Top 8 Best Pet Hair Vacuums for Oct. 2018 – Plus Buying Guide

Shedding is natural for our furry companions and getting rid of all that hair is a lot tougher than a novice pet owner would think – the first line of defense is a vacuum specifically designed to clean pet hair. As a backup for those with tiled or wooden floors, you could then follow up your cleaning process by using a high-quality steam mop.

Most normal vacuums simply aren’t designed to effectively suction pet hair – whether they’re hand-held models, heavy-duty uprights or even high-powered central systems. You need to carefully evaluate each of their features to determine the top vacuum from the pet hair brands available and match them with your unique needs and preferences. The mantra is to choose a machine with the suction, filters, and tools to handle high volumes of pet hair.

There are several options you will want to consider – these can include upright vacuums, canister vacuums, and all-around vacuums. Canister vacuums usually offer greater maneuverability over close edges compared to the upright vacuums. There are also some great cordless stick vacuums such as the Bissell Bolt XRT Pet 2-in-1 Cordless Vacuum which do a great job on pet hair.

Before moving on to the list of best vacuums for households with pets, the Groom+Style team wanted to point out the review we have completed on the best air purifiers. Air purifiers can be used as another tool in your arsenal to combat your furry friend’s tendency to shed hair all over the place – especially if you or someone in your family suffers from allergies.

The Animal 2 is new from Dyson. It replaces both the DC Animal 1 and the Cinetic Big Ball Animal which previously sat at #1 on our rankings. Dyson claims to have research showing that the Animal 2 has the strongest suction of any pet hair vacuum on the market. Whether that’s true or not (and we have no reason to doubt them), this baby can suck up dirt and pet hair with the best of them; with an impressive 270 air watts of suction, the Animal 2 is the company’s most powerful pet hair vacuum ever.

Another reason for its outstanding performance is Dyson’s “Radial Root Cyclone” technology, which we don’t pretend to fully understand, but creates powerful circular air movement inside the machine, leading to outstanding suction. And a third reason is a self-adjusting cleaner base plate, which ensures the vacuum head maintains close contact with the floor or carpet (getting much deeper into carpet piles) and lets the powered air be used for its designed purpose instead of leaking out.

This Dyson isn’t just for floors, though. It has a tangle-free turbine tool, which uses heads that rotate in opposite directions to make sure the vacuum grabs all of the matted hair that collects on couches, chairs, beds and even clothing. There’s also an optional grooming tool which attaches to the Animal 2, allowing you to remove the loose hair from your long-haired Snoopy before the hair has a chance to lodge itself somewhere else.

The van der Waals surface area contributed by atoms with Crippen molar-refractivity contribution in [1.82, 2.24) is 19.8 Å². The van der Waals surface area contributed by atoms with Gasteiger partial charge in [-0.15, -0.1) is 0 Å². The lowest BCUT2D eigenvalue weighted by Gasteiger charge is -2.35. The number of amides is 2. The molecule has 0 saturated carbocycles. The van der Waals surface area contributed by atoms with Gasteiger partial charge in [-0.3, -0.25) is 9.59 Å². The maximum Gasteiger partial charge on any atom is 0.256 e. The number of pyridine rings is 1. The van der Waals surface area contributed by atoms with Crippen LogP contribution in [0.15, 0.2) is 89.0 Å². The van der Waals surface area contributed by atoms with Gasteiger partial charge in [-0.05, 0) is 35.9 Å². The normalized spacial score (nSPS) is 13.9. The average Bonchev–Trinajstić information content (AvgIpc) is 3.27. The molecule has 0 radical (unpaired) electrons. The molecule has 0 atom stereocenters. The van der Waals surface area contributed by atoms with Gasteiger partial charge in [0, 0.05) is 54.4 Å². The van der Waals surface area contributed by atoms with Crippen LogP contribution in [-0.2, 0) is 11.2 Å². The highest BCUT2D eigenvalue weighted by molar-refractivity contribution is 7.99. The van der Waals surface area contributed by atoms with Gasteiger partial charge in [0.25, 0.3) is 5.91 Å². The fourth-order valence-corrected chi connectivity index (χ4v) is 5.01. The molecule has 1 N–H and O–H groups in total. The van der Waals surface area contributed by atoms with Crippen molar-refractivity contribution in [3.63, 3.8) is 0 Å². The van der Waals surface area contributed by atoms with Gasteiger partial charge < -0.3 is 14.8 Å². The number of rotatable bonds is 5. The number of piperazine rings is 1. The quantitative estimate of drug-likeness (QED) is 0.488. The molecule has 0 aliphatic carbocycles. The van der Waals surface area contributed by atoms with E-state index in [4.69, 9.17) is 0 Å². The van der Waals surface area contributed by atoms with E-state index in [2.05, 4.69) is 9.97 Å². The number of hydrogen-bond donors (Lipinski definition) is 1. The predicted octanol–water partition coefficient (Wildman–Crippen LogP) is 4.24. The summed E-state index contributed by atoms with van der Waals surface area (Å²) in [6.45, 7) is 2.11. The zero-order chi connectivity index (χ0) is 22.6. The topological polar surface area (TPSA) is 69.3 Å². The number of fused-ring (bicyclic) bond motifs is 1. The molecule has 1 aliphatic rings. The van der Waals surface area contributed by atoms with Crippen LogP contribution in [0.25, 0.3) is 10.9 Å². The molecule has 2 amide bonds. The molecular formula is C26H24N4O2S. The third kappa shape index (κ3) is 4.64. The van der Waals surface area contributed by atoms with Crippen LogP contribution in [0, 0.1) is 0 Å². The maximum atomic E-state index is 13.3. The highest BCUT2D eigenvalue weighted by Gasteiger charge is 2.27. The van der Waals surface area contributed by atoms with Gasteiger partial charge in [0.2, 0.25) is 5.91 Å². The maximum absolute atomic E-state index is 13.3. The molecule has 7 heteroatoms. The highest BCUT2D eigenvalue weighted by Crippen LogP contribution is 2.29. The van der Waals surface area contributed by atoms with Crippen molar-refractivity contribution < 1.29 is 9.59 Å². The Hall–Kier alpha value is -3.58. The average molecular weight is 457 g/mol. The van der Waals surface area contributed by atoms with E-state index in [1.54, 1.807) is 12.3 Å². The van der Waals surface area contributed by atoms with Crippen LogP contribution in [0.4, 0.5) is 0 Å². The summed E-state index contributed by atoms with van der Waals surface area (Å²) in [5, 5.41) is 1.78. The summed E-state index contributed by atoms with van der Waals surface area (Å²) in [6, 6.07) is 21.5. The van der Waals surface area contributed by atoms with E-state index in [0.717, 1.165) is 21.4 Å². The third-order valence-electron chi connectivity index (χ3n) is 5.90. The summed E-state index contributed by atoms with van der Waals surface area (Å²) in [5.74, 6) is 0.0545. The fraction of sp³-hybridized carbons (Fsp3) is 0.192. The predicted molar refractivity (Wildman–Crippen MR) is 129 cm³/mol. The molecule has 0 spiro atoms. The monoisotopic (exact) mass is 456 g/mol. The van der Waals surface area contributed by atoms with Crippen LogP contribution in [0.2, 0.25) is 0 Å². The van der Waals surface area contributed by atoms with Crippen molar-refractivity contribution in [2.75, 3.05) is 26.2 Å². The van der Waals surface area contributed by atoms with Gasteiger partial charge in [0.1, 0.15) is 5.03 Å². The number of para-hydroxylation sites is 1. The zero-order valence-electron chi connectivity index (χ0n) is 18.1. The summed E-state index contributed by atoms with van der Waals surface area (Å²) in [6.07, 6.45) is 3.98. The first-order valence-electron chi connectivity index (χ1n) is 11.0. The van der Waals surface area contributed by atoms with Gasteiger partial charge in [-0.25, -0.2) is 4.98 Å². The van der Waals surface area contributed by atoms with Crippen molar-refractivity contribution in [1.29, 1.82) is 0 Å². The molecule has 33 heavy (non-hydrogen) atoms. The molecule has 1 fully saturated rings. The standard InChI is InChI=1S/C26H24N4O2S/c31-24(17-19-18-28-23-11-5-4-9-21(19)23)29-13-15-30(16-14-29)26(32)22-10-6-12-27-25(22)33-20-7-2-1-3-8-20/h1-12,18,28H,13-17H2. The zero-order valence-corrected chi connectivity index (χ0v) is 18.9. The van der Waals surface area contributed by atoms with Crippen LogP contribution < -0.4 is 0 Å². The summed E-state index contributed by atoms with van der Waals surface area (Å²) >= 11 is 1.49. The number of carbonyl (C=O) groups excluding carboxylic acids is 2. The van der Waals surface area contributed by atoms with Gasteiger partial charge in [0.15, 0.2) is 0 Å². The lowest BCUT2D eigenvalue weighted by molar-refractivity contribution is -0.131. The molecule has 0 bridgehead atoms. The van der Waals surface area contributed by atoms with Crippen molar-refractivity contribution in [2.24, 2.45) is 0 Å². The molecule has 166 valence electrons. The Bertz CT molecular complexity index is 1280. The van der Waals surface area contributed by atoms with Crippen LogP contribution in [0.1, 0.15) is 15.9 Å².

“Isn’t there a decent, cheap pet hair vacuum out there?” Yes, there is, even though we’re not quite sure we understand its name. This Eureka model comes in at a very affordable price; it uses the company’s multi-cyclonic technology, plus a design which limits twists and bends in the air path, to provide enough suction to collect most stubborn pet hair – particularly on carpets.

The Groom+Style review team doesn’t consider this Bissell model a bargain since it’s considerably more expensive than the Eureka. But it’s considerably less expensive than the Dysons, Sharks and Mieles of the vacuum world, and has the added benefit of one-touch, “lift-off” technology which lets you use the Pet Hair Eraser as either a standard upright or as a canister model for easy portability.

For this price, you won’t get a HEPA filter, but the Bissell Smartseal allergen system (interestingly, with a Febreze filter) is quite good at trapping smaller particles while giving the air a clean scent. We also liked the machine’s tangle-free brush roll and its cyclonic pet hair spooling system, which pulls all of the hair into the dust container so you don’t have to “touch the yuck” – as Bissell so politely explains it. There’s also a nice selection of special pet hair tools, including a TurboEraser attachment that sucks the hair out of thick carpet, stairs and upholstery.

Miele is one of the prestige names in the vacuum industry, and it has the prices to prove it. This model is the most expensive (and the heaviest) of all the pet hair vacuums on our list, and while it has huge suction power and does a terrific job at collecting the most stubborn clumps and stray hairs, we’re not sure it’s worth more than the Dyson Animal 2.

The operation of this machine is as convenient as you’d expect from a Miele product; its cool “swivel neck” technology lets you steer the machine just by twisting your wrist, and the body of the vacuum can be lowered down to the floor to get all the way under furniture. A handheld turbo brush comes with this model. One more plus: the always-solid Miele construction and engineering.

Filtration is via an “SF-AA30 Active AirClean” system with activated charcoal which removes pet odor from the air as well as allergens; it works almost identically to HEPA filtration, but you can also buy an optional HEPA filter if you’d like. The review team considers the U1 Cat and Dog to be a better choice for pet owners than the Miele Twist that some “experts” recommend because the Cat and Dog has the Active filtration system while the Twist has a lesser, standard AirClean filter. Dirt collection is in self-sealing bags.